I have a better idea.  How about if the airlines are required to refund their hateful baggage fee if your suitcases don’t show up within an hour of your arrival at any destination.  When it comes to lost luggage, which is becoming far more common, it’s not just the inconvenience, it’s the aggravation, sometimes days of it.  No wonder people are developing this new attitude, “I’ll only fly when I absolutely have to.”  I hear this more and more often.


Showtime in Missouri

Which US travel destination annually attracts 8 million people to 52 theaters with seating for 60,000?

New York?  No way.  Broadway, the fabled live theater magnet of America, only has 40 venues, if you don’t count off-Broadway.

It’s Branson.

When I lived in Missouri, I didn’t make it to Branson.  But as soon as I lived more than 2,000 miles away from it, we were invited to a cousins’ reunion there. Of course, we went and had a great time.

Branson was nothing like I expected.  Far more overwhelming.  Way more fun. More than 400 restaurants.   Hotels and motels–more than 200.  Thirteen golf courses, 8 championship.  Three beautiful lakes with every type of water sport imaginable.  Every type of entertainment imaginable too–country, pop, swing, nostalgia Broadway, rock & roll, Beatles, gospel, comedy, magic, biblical, and on and on.  The object of each show apparently is to wow the audience.  The relatively new Landing, a $420,000,000 development, has 100 shops, a pair of Hiltons with convention facilities, and lakeside fountains that reminded me of a smaller-scale Bellagio.  Silver Dollar City.  Shepherd of the Hills.  Shopping centers.  And all of this mostly since 1967 when the Presley family, no relation to Elvis, built Branson’s first theater.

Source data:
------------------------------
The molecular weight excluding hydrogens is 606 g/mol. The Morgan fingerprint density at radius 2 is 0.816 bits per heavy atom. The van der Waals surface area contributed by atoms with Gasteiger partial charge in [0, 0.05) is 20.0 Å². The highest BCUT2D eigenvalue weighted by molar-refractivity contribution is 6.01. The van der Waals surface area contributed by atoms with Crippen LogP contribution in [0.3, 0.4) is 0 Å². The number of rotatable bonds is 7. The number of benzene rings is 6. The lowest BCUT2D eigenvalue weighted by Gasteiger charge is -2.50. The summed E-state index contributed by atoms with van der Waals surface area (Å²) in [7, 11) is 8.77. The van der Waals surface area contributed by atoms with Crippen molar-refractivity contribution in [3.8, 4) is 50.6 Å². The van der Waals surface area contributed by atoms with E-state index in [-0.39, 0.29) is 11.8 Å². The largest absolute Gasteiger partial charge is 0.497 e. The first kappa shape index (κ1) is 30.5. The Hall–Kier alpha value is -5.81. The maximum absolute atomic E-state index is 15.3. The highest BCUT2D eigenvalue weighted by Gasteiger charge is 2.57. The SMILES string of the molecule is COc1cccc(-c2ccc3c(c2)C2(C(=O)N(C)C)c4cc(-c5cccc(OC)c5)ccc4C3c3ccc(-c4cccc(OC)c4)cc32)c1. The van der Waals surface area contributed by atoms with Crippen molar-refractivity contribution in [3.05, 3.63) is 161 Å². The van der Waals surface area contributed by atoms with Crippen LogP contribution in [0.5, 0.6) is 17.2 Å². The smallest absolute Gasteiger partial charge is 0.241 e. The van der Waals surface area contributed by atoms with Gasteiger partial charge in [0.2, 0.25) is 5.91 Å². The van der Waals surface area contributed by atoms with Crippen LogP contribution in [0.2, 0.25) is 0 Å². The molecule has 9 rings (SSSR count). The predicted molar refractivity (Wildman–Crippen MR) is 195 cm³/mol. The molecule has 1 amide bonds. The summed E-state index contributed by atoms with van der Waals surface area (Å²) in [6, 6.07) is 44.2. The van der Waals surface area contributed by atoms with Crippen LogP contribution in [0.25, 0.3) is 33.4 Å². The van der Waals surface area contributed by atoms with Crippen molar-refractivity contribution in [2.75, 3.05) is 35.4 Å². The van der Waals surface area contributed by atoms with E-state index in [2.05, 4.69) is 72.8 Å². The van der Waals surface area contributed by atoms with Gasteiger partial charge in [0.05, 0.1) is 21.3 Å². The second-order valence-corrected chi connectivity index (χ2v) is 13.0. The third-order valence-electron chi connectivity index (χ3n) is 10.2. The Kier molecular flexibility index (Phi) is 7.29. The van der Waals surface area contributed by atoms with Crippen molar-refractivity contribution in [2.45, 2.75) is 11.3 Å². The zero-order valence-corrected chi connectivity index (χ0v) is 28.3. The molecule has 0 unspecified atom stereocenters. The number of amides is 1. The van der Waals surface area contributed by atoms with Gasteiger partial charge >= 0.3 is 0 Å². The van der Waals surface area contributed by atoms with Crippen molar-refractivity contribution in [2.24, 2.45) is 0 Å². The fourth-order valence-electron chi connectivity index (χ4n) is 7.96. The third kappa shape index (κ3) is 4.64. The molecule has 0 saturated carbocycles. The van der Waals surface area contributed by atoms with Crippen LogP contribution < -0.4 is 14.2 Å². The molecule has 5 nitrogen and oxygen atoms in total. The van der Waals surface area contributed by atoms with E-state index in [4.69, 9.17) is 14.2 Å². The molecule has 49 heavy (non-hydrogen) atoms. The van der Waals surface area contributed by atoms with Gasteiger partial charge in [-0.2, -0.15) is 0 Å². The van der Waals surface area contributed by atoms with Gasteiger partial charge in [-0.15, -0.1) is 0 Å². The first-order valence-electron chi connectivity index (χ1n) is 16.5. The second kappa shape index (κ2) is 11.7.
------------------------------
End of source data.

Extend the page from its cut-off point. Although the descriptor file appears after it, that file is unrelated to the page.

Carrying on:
Hilly and spread out, the town is easy to get around in with color-coded maps available in lots of places.  Easy, that is, until you hit the Strip, or old Highway 76, an understandably congested attraction-access road.

People on the West Coast where I now live don’t know much about Branson and get kind of glassy-eyed when I talk about it.  The concept of anything worth doing in the middle of America, unless they have family there, escapes them.  But that attitude might change with better access.  Branson Airport, the only privately owned commercial service airport in the US, opened in 2009 just 10 miles south of The Strip.  Three airlines currently serve it–Branson Air Express, Frontier, and AirTran.  Go check it out.